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The truth about the remaining dark secret of the Iran-Contra scandal- the United States government's collaboration with drug smugglers. Powderburns is the story of Celerino Castillo III who spent 12 years in the Drug Enforcement Administration. During that time, he built cases against organized drug rings in Manhattan, raided jungle cocaine labs in the Amazon, conducted aerial eradication operations in Guatemala, and assembled and trained anti-narcotics units in several countries. The eerie climax of Agent Castillo's career with the DEA took place in El Salvador. One day, he recieved a cable from a fellow agent. He was told to investigate possible drug smuggling by Nicaraguan Contras operating from the ilpango air force base. Castillo quickly discovered that Contra pilots were, indeed, smuggling narcotics back into the United States - using the same pilots, planes, and hangars that the Central Intelligence Agency and the National Security Council, under the Direction of Lt. Col. Oliver North, used to maintain their covert supply operation to the Contras.

The Eponym Dictionary of Mammals

Author: Bo Beolens
Publisher: JHU Press
ISBN: 0801895332
Format: PDF
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The Eponym Dictionary of Mammals is a highly readable and informative guide to the people whose names are immortalized in mammal nomenclature.

The Physical Geography of South America

Author: Thomas T. Veblen
Publisher: Oxford University Press
ISBN: 9780198031840
Format: PDF, Docs
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The Physical Geography of South America, the eighth volume in the Oxford Regional Environments series, presents an enduring statement on the physical and biogeographic conditions of this remarkable continent and their relationships to human activity. It fills a void in recent environmental literature by assembling a team of specialists from within and beyond South America in order to provide an integrated, cross-disciplinary body of knowledge about this mostly tropical continent, together with its high mountains and temperate southern cone. The authors systematically cover the main components of the South American environment - tectonism, climate, glaciation, natural landscape changes, rivers, vegetation, animals, and soils. The book then presents more specific treatments of regions with special attributes from the tropical forests of the Amazon basin to the Atacama Desert and Patagonian steppe, and from the Atlantic, Caribbean, and Pacific coasts to the high Andes. Additionally, the continents environments are given a human face by evaluating the roles played by people over time, from pre-European and European colonial impacts to the effects of modern agriculture and urbanization, and from interactions with El Ni?o events to prognoses for the future environments of the continent.

A Neotropical Companion

Author: John Kricher
Publisher: Princeton University Press
ISBN: 140086691X
Format: PDF, ePub
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A Neotropical Companion introduces armchair travelers, field naturalists, and conservationists to the tropics of Central and South America. In recent years the neotropics have been more and more frequently visited by those interested in rain forests and the exotic birds, mammals, insects, and plants of these ecosystems. At the same time scientific knowledge of the neotropics has bourgeoned. A primer for the student and for the scientific amateur, this well-illustrated volume presents a general and up-to-date view of some of the world's most complex natural environments. In addition, it provides the neotropical specialist with a broad look at the entire field of neotropical biology. After giving an overview of the different kinds of ecosystems in the tropics, the author describes the structure, function, and evolution of tropical rain forests. Tropical trees are then discussed, as are the vast array of vines, orchids, bromeliads, and other plants that live among the branches of the forest giants. A chapter on the "tropical pharmacy" treats the many drugs present in tropical vegetation and the evolutionary influence of these drugs. The book surveys the great diversity of birds, mammals, reptiles, amphibians, and arthropods of the neotropics and provides separate chapters on tropical savannas and on coastal ecosystems. An epilogue deals with the crucially important issues of the conservation of neotropical environments.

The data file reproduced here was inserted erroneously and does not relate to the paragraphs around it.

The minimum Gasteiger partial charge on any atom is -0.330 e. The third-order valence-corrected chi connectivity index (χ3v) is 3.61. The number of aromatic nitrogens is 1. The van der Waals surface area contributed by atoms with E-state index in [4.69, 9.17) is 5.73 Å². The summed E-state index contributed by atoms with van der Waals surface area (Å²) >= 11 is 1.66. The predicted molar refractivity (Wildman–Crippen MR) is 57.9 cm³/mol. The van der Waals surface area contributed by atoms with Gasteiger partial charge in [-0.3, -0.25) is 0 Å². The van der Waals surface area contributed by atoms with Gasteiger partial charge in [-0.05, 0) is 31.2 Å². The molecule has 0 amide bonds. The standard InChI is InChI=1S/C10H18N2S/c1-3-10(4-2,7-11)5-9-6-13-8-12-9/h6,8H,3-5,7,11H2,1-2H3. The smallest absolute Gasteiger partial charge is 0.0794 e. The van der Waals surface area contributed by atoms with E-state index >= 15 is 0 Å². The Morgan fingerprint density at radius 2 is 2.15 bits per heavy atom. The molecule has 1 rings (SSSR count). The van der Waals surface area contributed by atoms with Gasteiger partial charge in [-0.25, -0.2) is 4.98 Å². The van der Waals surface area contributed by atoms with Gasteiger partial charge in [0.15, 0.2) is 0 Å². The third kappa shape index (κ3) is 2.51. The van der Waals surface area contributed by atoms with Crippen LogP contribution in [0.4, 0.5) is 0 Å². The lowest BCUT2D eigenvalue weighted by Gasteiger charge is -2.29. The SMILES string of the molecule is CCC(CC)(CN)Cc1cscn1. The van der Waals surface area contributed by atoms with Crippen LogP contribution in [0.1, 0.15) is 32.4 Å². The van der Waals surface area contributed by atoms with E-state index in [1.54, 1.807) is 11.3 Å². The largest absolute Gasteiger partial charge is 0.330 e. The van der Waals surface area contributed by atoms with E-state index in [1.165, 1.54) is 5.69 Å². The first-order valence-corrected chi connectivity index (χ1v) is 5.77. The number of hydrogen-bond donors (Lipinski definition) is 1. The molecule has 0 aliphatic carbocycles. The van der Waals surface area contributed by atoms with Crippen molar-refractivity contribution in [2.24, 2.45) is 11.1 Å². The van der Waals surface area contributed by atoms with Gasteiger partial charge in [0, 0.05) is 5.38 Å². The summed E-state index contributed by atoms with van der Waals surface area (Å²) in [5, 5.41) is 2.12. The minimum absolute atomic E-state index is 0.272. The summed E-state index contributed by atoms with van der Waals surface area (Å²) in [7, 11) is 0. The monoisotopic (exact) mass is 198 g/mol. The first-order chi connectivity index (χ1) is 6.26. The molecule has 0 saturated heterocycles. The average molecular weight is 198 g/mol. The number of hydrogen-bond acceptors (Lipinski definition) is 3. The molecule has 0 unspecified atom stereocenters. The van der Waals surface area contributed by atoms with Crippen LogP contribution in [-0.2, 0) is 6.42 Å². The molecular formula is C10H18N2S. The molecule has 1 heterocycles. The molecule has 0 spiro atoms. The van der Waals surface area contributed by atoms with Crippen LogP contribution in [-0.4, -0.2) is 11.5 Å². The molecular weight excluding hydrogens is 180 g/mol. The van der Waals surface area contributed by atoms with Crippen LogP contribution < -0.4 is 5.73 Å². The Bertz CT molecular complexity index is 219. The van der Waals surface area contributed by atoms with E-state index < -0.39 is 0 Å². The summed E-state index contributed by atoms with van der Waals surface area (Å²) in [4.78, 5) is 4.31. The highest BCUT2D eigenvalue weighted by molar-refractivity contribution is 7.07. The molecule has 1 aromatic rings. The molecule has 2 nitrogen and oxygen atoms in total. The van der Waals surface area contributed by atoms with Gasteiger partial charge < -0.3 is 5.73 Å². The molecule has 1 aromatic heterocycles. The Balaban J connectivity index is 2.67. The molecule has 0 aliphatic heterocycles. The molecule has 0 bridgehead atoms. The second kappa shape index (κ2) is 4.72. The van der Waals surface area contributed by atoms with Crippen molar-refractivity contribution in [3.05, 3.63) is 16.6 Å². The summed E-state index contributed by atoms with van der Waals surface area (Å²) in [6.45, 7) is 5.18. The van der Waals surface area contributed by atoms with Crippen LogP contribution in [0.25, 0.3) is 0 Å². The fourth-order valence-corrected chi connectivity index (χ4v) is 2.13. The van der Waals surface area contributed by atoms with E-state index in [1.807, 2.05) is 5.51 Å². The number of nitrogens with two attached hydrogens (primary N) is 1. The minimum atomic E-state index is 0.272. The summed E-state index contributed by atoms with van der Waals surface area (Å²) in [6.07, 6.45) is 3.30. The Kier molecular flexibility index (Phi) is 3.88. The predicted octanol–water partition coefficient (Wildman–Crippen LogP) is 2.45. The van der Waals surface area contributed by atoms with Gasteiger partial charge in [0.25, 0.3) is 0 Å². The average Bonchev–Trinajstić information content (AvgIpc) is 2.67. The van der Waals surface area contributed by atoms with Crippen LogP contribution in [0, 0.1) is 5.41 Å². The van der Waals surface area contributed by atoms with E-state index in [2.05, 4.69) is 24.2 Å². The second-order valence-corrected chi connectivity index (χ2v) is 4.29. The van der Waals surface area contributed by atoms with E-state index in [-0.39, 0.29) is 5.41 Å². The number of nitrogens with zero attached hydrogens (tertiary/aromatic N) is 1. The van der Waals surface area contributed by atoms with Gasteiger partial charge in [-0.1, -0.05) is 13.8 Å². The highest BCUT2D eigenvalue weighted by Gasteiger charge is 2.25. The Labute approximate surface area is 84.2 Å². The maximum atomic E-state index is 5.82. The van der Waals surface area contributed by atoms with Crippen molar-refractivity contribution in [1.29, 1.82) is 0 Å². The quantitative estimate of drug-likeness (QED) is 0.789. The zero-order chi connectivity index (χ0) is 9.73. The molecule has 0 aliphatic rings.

Palms in Forest Ecosystems of Amazonia

Author: FRANCIS Kahn
Publisher: Springer Science & Business Media
ISBN: 3642768520
Format: PDF, Mobi
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Palms are tropical miracles. Heinrich Heine, the German poet, stated "Unter den Palmen wandert man nicht ungestraft", i.e., one does not wander unpunished under the palms. It was Professor H.C.D. de Wit who taught me this in the late 1950s, and it is a pleasure to forward this message to the next generation in such an appropriate book. Both authors, as I know them, will bear the punishment of the palms. They will never be without palm nostalgia if and when living somewhere outside this world's tropical and subtropical palm belt. Palm nostalgia goes further than palms alone. It concerns the landscape, the short but splendid sunsets and last, but not least, the tropical people. Their elegance of living, structured in subtler ways than managers will ever understand, their laughter which may be a more decisive weapon against the troubles besetting the tropics than mere economics, and their unique life force erupting on festive as well as sad occasions under the palms will always remain with those who w3)ldered beneath these trees. I know. I was there.